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Driver's licence overkill

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Driving in Manitoba in January serves as a cautionary tale for parents anxious for their teens to become their own chauffeurs. The plastic detritus piling up at the intersections makes me think twice about handing over the keys to a budding driver in the house.

But they gotta learn, right?

And besides, try proving identity without a driver's licence.

Not everyone has a passport. They're expensive and time consuming to apply for, and they don't slip easily into a pocket.

Turns out in Manitoba a passport isn't all it's cracked up to be, either.

In this province, a Canadian passport is not proof of citizenship. The Canadian government says it is; other provinces agree. Not Manitoba Public Insurance.

MPI seems to regard a driver's licence, in the wrong hands, to be a greater risk to identity theft and national security than a passport. It sets formidable hurdles for an applicant of the enhanced licence -- the one that can get you past the U.S. border -- which requires citizenship be proved and a passport won't do it.

This we discovered when we tried to get the teenager started on his application.

Applicants for a regular licence must prove all of the identity requirements expected for an enhanced licence -- birth date, legal name, signature, photograph and Manitoba residency/permanent address -- but instead of proving citizenship, MPI asks for proof of entitlement to be in Canada (a passport passes muster here). Saskatchewan asks that five identity elements be proved, and makes them easier to verify. Quebec and Ontario ask simply for your birth certificate and health insurance card.

The standards for proving identity have tightened in the era of identity theft and terrorist threats. But it's an officious twist to declare a passport isn't proof of citizenship. MPI's feeble explanation is that someone who has had citizenship revoked might still hold a passport.

The vast majority of licence applicants each year are teenagers and, I'm beginning to suspect MPI would just as soon not see them driving on the streets.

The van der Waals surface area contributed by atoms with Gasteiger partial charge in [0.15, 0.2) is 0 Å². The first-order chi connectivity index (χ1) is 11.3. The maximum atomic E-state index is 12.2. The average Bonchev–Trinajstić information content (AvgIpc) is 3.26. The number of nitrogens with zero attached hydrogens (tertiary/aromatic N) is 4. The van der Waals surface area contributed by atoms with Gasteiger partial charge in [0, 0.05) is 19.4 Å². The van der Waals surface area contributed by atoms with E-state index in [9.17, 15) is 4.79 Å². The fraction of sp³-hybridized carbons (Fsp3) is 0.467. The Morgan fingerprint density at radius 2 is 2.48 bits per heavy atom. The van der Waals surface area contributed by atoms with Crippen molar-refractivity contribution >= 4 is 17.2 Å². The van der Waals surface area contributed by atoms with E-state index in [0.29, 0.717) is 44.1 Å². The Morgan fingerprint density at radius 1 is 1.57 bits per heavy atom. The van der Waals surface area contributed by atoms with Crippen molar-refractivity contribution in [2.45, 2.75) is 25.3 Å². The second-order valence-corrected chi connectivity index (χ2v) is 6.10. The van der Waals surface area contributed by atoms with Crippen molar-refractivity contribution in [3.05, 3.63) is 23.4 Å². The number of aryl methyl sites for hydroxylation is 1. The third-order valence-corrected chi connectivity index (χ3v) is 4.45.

That's because the Crown corporation sets another hurdle to proving residency/address, which requires two documents. This is where it gets tricky for a teenager.

A Manitoba health card was easy enough, but my 17-year-old does not have a utility bill in his name. Ditto a vehicle registration card (I kid you not), a mortgage document, a personal income tax document. He has a bank account but no bank statement (an accepted document) because he tracks his pennies online.

MPI allows a teacher or principal to sign a "guarantor's declaration" as proof of signature, photograph and Manitoba residency. In Saskatchewan, that declaration -- which can be signed by parents -- subs for both residency documents, but not in Manitoba.

Three trips to the local Autopac agent with documents up to our teeth -- passport, birth certificate, guarantor's declaration and health card -- and MPI conceded my teenager was who he said he was. Making things more difficult is the fact the vast majority of people applying for their licences work through an Autopac agent, a middleman, so to speak, which means you can't question the rationale behind the rules; they are just the messengers.

I don't know why this province feels it needs to break trail in Canada, setting the bar stringently high for proving identity. I was unaware that Manitoba is a hotbed of identity theft and terrorism.

I had an easier time getting this kid a passport, and his dad was in Australia at the time.

A friend said the same about getting her 16-year-old a firearms acquisition certificate not long ago; all it took was a treaty card, health card and birth certificate. She and I agreed that in some neighbourhoods, a lot of kids will be less likely to have a passport or a bank account, and must have a heck of a time clearing MPI's hurdles.

(By the way, a treaty card (certificate of Indian status) -- arguably proof of original citizenship -- is not proof of Canadian citizenship, either.)

And it raises the question, if you were worried about national security, which would you more tightly control, a shotgun or a car?

catherine.mitchell@freepress.mb.ca

Republished from the Winnipeg Free Press print edition January 20, 2011 A11

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